One hypothesis for how the Ertebølle came to acquire the pigs is that they traded for them with their farmer neighbors to the south. Read more.
A badger has led German archaeologists to a stunning find of medieval warrior graves, complete with one skeleton still clutching a sword and a wearing snake-shaped buckle on his belt.
Scientists are now examining the burial site where at least eight people were buried.
Artist and voluntary monument maintenance man Lars Wilhelm said he was watching badgers near his home in Brandenburg, north Germany, when he realized they were digging into an ancient grave.
He said he had been watching the progress of an enormous badger sett for five years. “My wife and I - we are both sculptors - wanted to put artworks in there.”
But this was now out of the question, he said. “The bones changed everything,” he added. Read more.
A new exhibition at the Hermitage Museum in St. Petersburg, Russia is causing diplomatic friction between Germany and Russia. “The Bronze Age of Europe: Europe Without Borders” features some German works of art that were looted by Russian soldiers at the end of World War II.
German Chancellor Angela Merkel was in St. Petersburg for a summit with Russian leader Vladimir Putin, and the two leaders were on hand Friday at the Hermitage to open the exhibition. During the visit, Merkel reportedly called on Russia to return the looted items.
"It’s our opinion that these exhibition pieces should be returned to Germany," she said, according to Reuters. Putin reportedly replied that it was time to stop making repatriation claims. Read more.
Thousands of Greek antiquities removed from Greece during Second World War will be returned to the country from Germany in June, the ministry of culture confirmed on Wednesday.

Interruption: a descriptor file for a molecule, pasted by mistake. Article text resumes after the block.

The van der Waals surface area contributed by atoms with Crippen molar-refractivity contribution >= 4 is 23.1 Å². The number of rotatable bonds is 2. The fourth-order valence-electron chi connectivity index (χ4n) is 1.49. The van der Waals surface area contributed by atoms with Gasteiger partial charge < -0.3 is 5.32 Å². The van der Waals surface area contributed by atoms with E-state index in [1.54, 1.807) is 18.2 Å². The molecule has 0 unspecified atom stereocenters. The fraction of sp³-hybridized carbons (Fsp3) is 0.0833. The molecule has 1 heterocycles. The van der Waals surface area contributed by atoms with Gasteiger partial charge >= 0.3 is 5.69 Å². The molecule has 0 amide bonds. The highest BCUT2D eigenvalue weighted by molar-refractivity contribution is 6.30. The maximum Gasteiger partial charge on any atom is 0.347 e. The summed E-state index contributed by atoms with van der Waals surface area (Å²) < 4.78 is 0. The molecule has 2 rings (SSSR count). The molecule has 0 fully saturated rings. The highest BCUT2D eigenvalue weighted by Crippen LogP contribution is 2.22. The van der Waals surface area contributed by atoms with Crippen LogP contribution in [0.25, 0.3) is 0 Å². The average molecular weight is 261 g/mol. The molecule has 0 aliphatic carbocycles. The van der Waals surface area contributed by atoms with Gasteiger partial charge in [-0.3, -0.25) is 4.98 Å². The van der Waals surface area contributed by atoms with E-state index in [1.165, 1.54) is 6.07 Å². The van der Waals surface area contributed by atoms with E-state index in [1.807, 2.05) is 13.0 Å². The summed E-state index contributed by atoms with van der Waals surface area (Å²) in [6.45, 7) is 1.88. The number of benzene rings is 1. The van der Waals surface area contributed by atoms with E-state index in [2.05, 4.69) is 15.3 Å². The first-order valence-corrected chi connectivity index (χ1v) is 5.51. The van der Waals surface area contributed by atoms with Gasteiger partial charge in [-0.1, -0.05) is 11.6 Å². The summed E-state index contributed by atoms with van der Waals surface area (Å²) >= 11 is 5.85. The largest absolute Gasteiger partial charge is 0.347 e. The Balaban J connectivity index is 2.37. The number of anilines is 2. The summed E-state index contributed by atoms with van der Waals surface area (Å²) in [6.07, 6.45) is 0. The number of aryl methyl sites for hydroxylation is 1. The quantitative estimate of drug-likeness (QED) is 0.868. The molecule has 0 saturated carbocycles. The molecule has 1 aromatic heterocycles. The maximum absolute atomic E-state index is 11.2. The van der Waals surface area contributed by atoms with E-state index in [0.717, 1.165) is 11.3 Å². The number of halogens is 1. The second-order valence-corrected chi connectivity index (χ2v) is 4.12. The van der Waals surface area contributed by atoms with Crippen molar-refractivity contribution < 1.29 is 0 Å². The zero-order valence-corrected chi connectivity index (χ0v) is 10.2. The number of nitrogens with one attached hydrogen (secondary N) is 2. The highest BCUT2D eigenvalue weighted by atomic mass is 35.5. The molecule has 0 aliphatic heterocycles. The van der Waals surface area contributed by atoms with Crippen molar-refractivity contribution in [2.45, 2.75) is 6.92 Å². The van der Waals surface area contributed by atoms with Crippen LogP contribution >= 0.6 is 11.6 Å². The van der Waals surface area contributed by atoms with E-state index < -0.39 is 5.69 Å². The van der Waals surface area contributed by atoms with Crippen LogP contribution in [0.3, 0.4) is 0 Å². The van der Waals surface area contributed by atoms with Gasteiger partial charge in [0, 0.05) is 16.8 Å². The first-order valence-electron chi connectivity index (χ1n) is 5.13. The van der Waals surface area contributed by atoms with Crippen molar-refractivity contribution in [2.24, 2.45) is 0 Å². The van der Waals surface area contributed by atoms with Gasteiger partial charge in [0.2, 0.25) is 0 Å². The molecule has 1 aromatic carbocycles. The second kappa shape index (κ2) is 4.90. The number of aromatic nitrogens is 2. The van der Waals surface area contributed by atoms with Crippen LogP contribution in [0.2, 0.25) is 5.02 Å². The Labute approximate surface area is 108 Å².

According to a document submitted to parliament by Alternate Culture Minister Kostas Tzavaras, the Pfahlbaumuseum will return to Greece 8,000 pottery fragments from the Neolithic Era, which were illegally excavated in 1941 near Velestino, Thessaly.
Pfahlbaumuseum is an archaeological open-air museum in southern Germany, consisting of reconstructions of stilt houses from the Neolithic and Bronze Age.
The ministry’s general directorate for antiquities is collecting data for all antiquities illegally removed from Greece during the German occupation. Read more.
For years, few were interested in unearthing what lay beneath old gallows and scaffolds. But, in Germany, growing interest in “execution site archaeology” is throwing much light on how the executed died and the executors lived.
Her interests initially focused on fashion, but then they migrated to murder and decay. Marita Genesis, 42, worked as a runway model for Escada after graduating from secondary school. Later, she studied ancient and early history, and learned about criminal law.Now, the archaeologist is surrounded by criminals. She is standing in a storeroom belonging to the Thuringia State Office for the Preservation of Monuments and pointing at a number of bones. These are the remains of thieves, sodomites and child murderers. Read more.